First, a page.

Consider a tetragonal case:
Need to introduce additional parameters, δ1 and δ2
The situation is such that E(x2–y2) – E(xy) = 10Dq (moving the ligand along the z axis should have no effect on the relative energies of the orbitals in the xy plane).
For compression case :
[E(x2–y2) + δ2] – [E(xy) + 2δ1] = 10Dq
[E(x2–y2) – E(xy)] + δ2 - 2δ1 = 10Dq
10Dq + δ2 -2δ1 = 10 Dq
δ2 = 2δ1
Labeling the orbitals: when the symmetry drops below Oh labeling the d orbitals as t2g and eg is no longer appropriate or correct. Identifying the correct point group and then using the corresponding character table quickly gives the correct irreducible representations to label the orbitals.
A second way to do this is to use a Correlation Table, which shows the connection between the labels of various point groups.
a1g + b1g
a1 + b1
a1 + b1
b2g + eg
b2 + e
b2 + e
a1 + e
Can we predict when this will happen? Yes, using the Jahn-Teller theorem
Jahn-Teller Theorem: In a nonlinear molecule a degenerate electronic state will distort to remove the degeneracy and to increase the stability
In an Oh geometry, the electronic state is triply degenerate (the single electron can be in one of three orbitals of identical energy).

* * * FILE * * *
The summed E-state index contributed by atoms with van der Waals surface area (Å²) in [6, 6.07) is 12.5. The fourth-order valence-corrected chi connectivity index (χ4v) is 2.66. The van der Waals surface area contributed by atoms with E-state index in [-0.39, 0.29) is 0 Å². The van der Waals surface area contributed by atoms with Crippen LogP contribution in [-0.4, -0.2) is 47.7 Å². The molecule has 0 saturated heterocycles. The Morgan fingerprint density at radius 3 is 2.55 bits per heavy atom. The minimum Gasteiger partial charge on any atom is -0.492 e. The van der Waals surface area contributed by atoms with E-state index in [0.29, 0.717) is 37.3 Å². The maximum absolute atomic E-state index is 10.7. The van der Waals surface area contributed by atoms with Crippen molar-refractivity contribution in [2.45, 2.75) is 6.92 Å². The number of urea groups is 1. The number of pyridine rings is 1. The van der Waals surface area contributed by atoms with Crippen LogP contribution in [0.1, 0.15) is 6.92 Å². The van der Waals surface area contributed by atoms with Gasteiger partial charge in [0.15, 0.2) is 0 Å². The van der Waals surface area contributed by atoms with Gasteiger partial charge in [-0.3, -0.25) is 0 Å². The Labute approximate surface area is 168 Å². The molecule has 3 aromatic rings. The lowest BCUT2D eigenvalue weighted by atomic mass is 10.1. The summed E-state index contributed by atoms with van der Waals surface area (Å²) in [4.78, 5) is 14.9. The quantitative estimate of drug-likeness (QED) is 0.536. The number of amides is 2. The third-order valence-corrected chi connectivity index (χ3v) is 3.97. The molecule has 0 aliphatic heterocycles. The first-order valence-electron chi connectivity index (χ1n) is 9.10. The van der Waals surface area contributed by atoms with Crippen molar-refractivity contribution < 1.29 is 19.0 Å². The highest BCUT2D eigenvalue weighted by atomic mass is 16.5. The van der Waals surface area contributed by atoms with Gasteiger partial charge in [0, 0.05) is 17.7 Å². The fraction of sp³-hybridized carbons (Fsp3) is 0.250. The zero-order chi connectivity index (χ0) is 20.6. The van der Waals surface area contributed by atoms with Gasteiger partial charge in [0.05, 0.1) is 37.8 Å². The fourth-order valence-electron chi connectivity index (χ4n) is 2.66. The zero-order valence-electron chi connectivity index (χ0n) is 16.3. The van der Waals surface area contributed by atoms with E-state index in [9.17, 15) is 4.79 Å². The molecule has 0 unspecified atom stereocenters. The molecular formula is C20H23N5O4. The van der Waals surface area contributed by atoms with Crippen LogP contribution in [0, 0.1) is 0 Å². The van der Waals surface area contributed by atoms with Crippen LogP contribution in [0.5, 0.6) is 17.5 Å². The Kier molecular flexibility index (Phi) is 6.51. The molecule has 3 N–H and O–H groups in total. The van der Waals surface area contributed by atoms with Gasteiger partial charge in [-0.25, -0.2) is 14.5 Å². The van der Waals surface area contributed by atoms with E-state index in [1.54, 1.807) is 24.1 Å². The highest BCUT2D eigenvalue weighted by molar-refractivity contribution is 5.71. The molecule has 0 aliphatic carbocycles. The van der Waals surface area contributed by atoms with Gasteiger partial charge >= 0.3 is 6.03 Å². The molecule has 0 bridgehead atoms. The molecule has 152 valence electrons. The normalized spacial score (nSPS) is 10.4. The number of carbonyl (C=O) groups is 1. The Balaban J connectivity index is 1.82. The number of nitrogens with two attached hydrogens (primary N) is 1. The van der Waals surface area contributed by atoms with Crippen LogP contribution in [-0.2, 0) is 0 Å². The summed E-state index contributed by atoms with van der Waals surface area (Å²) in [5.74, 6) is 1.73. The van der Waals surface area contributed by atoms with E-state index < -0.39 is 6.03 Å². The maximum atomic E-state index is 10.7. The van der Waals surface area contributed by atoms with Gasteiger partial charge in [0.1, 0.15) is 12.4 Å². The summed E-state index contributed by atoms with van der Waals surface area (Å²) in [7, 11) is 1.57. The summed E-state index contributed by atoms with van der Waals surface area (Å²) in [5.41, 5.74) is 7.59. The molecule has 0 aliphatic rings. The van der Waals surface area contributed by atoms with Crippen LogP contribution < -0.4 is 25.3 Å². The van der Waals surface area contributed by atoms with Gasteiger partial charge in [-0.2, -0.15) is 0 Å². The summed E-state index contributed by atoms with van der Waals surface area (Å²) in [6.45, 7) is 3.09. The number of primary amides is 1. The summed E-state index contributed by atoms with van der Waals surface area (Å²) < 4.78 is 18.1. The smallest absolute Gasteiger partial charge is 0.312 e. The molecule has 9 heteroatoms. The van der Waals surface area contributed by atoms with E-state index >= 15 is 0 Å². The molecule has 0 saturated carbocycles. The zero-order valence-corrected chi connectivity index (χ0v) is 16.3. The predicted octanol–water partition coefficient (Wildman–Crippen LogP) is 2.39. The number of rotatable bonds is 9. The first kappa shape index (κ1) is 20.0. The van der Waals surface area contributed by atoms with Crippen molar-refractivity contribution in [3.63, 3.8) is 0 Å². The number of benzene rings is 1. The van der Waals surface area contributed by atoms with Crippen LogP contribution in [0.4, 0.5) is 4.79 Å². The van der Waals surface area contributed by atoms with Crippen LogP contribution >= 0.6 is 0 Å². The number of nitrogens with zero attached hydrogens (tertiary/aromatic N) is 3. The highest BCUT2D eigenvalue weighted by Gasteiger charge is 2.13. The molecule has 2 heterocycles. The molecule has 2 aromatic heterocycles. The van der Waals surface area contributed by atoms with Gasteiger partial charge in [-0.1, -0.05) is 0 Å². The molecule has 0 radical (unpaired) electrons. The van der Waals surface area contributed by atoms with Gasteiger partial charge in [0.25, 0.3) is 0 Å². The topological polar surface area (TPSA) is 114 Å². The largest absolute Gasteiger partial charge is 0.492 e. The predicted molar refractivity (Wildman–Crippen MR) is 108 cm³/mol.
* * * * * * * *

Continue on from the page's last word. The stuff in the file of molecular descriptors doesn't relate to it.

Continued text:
Axial elongation gives a state that is still degenerate (doubly) so would need to further distort.
Axial compression leads to a singly degenerate state and increased stability.
LFSE = –4Dq – 2δ1
This should occur even if all the ligands are the same!
Which configurations should be J-T active?
either, (nearly always is elongation, often to CN = 4)
Tetrahedral symmetry is fairly common but can not be treated as a distortion from Oh
Ligands between axes are destabilized, ligands along axes are stabilized.
The splitting in Td complexes is always less than the splitting in Oh complexes with the same ligands (Δt < Δo). (Fewer ligands give a smaller electrostatic field; in the exact ionic limit .)
This means that Td complexes are always high spin and usually bluer.